The Candidate Phyla Radiation (CPR) is a recently described expansion of the tree of life that represents more than 15% of all bacterial diversity and potentially contains over 70 different phyla. Despite this broad phylogenetic variation, these microorganisms appear to feature little functional diversity, with members generally characterized as obligate fermenters. Additionally, much of the data describing CPR phyla has been generated from a limited number of environments, constraining our knowledge of their functional roles and biogeographical distribution. To expand our understanding of subsurface CPR microorganisms, we sampled four separate groundwater wells over 2 years across three Ohio counties. Samples were analyzed using 16S rRNA gene amplicon and shotgun metagenomic sequencing. Amplicon results indicated that CPR members comprised between 2 and 20% of the microbial communities with relative abundances stable through time in Athens and Greene samples but dynamic in Licking groundwater. Shotgun metagenomic analyses generated 71 putative CPR genomes, representing roughly 32 known phyla and 2 putative new phyla, Candidatus Brownbacteria and Candidatus Hugbacteria. While these genomes largely mirrored metabolic characteristics of known CPR members, some features were previously uncharacterized. For instance, nitrite reductase, encoded by nirK, was found in four of our Parcubacteria genomes and multiple CPR genomes from other studies, indicating a potentially undescribed role for these microorganisms in denitrification. Additionally, glycoside hydrolase (GH) family profiles for our 71 genomes and over 2000 other CPR genomes were analyzed to characterize their carbon-processing potential. Although common trends were present throughout the radiation, differences highlighted potential mechanisms that could allow microorganisms across the CPR to occupy various subsurface niches. For example, members of the Microgenomates superphylum appear to potentially degrade a wider range of carbon substrates than other CPR phyla. CPR members are present across a range of environments and often constitute a significant fraction of the microbial population in groundwater systems, particularly. Further sampling of such environments will resolve this portion of the tree of life at finer taxonomic levels, which is essential to solidify functional differences between members that populate this phylogenetically broad region of the tree of life.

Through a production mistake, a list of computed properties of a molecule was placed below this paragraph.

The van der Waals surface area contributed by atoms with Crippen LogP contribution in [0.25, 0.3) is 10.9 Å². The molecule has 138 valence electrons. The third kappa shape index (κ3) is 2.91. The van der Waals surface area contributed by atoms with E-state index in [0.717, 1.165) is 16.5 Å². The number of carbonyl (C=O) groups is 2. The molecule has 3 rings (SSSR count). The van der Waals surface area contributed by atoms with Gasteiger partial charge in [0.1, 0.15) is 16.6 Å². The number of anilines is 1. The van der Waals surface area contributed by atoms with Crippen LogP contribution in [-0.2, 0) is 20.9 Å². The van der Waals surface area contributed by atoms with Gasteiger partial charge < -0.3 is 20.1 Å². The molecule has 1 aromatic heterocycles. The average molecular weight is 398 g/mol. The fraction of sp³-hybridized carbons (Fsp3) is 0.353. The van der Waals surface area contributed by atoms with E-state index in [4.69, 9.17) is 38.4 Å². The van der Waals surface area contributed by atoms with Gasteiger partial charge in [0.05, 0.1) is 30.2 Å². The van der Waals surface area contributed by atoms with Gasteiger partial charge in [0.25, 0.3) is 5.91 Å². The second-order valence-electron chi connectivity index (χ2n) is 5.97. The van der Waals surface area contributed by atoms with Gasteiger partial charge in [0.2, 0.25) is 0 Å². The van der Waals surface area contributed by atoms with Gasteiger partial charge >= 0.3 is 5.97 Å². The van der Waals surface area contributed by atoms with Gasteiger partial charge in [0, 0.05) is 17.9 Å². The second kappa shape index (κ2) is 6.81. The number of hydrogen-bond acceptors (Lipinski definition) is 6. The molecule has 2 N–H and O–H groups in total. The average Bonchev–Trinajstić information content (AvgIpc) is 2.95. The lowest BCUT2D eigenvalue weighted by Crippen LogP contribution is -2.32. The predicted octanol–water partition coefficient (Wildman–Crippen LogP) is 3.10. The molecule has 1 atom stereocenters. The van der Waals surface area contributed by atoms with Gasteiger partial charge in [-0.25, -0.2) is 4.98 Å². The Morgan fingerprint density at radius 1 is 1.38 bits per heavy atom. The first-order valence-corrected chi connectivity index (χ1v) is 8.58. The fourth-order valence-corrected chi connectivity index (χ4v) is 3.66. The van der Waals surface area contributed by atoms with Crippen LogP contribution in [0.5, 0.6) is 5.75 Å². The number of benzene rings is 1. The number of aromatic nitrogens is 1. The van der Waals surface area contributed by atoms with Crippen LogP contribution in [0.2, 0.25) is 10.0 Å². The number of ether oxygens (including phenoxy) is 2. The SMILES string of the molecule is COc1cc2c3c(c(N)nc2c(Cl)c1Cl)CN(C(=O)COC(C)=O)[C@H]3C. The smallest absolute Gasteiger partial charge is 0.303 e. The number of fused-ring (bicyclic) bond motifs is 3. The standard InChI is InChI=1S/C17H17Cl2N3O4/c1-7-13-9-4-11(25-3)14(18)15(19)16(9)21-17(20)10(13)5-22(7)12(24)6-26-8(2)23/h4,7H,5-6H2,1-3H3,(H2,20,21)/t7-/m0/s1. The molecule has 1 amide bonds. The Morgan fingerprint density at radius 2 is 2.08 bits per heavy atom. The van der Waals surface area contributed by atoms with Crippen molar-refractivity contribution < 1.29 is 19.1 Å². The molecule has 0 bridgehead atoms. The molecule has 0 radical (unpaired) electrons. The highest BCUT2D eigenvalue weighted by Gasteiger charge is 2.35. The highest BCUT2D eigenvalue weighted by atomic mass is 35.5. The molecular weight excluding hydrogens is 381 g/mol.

Twitter Demographics